Perth’s Vietnamese dining makes the city infinitely more delicious, offering everything from traditional street food, to warming noodle soups and everything in between. Here’s where to get your fix.

After the end of the Vietnam War in 1975, thousands of Vietnamese resettled in Australia as refugees, bringing a cuisine influenced by its Chinese and French colonial past, and neighbours in Laos, Cambodia and Thailand. 

Vietnamese food is fresh and aromatic, and makes use of herbs like lemongrass, coriander and mint, and their variants, including Vietnamese mint and sawtooth coriander. The cuisine has its own distinctive and recognisable balance of savoury, sour and sweet flavours, prevalent in dressings and sauces, often punctuated by fish sauce. Many Vietnamese dishes have gained widespread appeal, so much so that nowadays in Perth bánh mì have become as ubiquitous as conti rolls and a bowl of phở is hotly sought after, vying for the title of everyone’s favourite bowl of noodles. 

Perth is abundant with Vietnamese options, but the north and south of the river divide stands out – the north has the stronghold, but places can be found where you least expect it. Here are our picks on where to find hearty Vietnamese around Perth.

Bánh Mì 

These days bánh mì can be found everywhere from cafés, lunch bars and supermarkets to specialist stores. Everyone will have their go-to, and then there are places that perfect the sandwich, drawing a cult following of bánh mì enthusiasts. 

Tucked away in an industrial area, Bibra Lake Lunch Bar looks unassuming on the outside, but the queues out the door during lunchtime say otherwise. Offering a dozen different variations on bánh mì, which are generously filled and balanced in composition, the quality of the offering has built a league of fans. Bibra’s roasted pork belly bánh mì is full of succulent pork belly with crisp crackling shards scattered all over, and the traditional bánh mì thịt is beautifully layered with Vietnamese cold cuts and a decent helping of pâté and mayonnaise, with tangy pickles that cut through. 

DJ’s Willagees Lunch Bar is a little suburban lunchbar that has been making a name for itself in the bánh mì stakes, defined by its juicy and cracking roast pork belly, and seasonings with a mix of housemade special sauces. Their most popular order is The Mighty Bánh Mì which combines their crisp roast pork and traditional bánh mì, bringing the best of both worlds together.  

In West Perth, the lines snake down Colin Street for Let’s Eat Lunch Bar & Cafe, but with a slick ordering system and a team of bánh mì makers powering away, this busy lunch bar makes sure the wait for its signature isn’t too long. Their baguettes are longer and crustier than your standard, and toasted well for good bite. Balance is key here, so even if their best seller, The Q & T Special, contains five different types of pork – rolled pork belly, Vietnamese pork sausage, barbecue pork, roast pork and grilled pork – may initially appear excessive, it achieves perfect harmony with just the right ratio of fillings.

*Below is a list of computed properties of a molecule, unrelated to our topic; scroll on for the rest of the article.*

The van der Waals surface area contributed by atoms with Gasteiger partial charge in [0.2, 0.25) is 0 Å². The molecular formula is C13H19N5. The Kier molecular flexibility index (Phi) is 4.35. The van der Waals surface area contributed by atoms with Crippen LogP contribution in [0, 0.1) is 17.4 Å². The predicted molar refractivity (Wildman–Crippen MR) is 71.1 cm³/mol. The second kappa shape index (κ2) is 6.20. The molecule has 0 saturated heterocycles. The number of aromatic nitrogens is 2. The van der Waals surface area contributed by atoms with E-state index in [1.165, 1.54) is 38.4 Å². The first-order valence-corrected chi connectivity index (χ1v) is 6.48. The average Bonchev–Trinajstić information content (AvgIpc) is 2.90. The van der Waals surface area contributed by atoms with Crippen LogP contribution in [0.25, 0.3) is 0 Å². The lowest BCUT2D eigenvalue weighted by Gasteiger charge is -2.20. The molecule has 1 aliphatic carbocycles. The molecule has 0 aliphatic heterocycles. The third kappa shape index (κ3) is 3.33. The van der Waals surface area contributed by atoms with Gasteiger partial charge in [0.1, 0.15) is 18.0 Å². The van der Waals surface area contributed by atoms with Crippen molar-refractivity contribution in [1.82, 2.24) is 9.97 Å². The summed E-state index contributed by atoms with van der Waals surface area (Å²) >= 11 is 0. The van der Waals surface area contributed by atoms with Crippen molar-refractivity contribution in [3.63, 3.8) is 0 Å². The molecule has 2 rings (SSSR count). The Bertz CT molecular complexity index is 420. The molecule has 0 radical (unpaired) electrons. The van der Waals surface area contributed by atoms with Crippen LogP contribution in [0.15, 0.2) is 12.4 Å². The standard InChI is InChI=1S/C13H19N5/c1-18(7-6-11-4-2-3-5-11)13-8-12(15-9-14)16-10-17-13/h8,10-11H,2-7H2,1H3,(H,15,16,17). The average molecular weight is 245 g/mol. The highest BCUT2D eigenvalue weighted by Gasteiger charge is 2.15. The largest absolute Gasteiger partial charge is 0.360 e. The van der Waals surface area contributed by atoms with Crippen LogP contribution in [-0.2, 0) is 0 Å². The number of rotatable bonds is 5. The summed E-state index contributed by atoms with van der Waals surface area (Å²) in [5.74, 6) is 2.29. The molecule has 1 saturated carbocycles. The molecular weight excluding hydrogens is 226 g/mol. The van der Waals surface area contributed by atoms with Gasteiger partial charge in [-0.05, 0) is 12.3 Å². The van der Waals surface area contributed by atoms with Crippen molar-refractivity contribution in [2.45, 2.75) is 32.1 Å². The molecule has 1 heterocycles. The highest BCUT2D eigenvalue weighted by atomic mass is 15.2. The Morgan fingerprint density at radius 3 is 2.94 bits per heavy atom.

Right in the middle of the CBD, Le Vietnam has established itself as a game-changer, where alongside traditional bánh mì, it offers an ever-changing range of bánh mì with unconventional fillings as well as special collaborations with the likes of Deli’s Continental and Big Don’s Smoked Meats. Expect anything from chicken with guacamole or spicy buffalo chicken to ultimate beef rib with the bone left in to be pulled out of the tender fall-apart meat before consuming. Plus, there’s a serious range of vegan bánh mì with plant-based spins on beef rendang, char siu pork, cheesy chicken and grilled lamb.

Elsewhere, in the Girrawheen food hub around the Newpark and Marangaroo shopping centres, four bánh mì specialist stores within 1 kilometre of each other offer some of the city’s most traditional bánh mì, with bread and fillings most aligned to those in the motherland. Nhu Loan Vietnamese Cafe delivers the goods here with its consistency and synergy of fillings encased in bread that hits the mark with a delicate crust and a tender, chewy-soft interior. 



Starting in the heart of this city, Northbridge has long been a haven for food lovers with a number of Vietnamese offerings from classic through to more modern and trendy takes.

Situated away from the hustle of Northbridge up the top end of William Street off Brisbane Street, over the past 20+ years Tra Vinh Vietnamese Restaurant has remained a go-to for a Vietnamese feed. Expect no frills, basic décor and the classic look of mirrors along the walls. The menu covers the usual suspects of noodle and rice dishes, reliably and well executed. The classic rice noodle soups of phở and bún bò huế always hit the spot, but the egg noodles are worth slurping up too – mì vịt tiềm is a braised duck egg noodle soup with a flavourful dark broth of soy and herbs, and a fall-off-the-bone duck leg. Or order their crisp fried chicken with egg noodles.

Further down Brisbane Street, Phi Yen is a more spacious and sleek dinner spot with modern interiors for an ambience and menu offering steamboats and banquets fitting for groups. Ordering for one or more is easy with their large selection of dishes inspired by family recipes. The phở is solid, clear and packed with flavour, while a large range of fillings make up their fresh rice paper rolls, including grilled pork sausage and roasted duck. Bò lúc lắc, the Vietnamese shaking beef dish, is given a twist using veal for a more tender bite and flavour.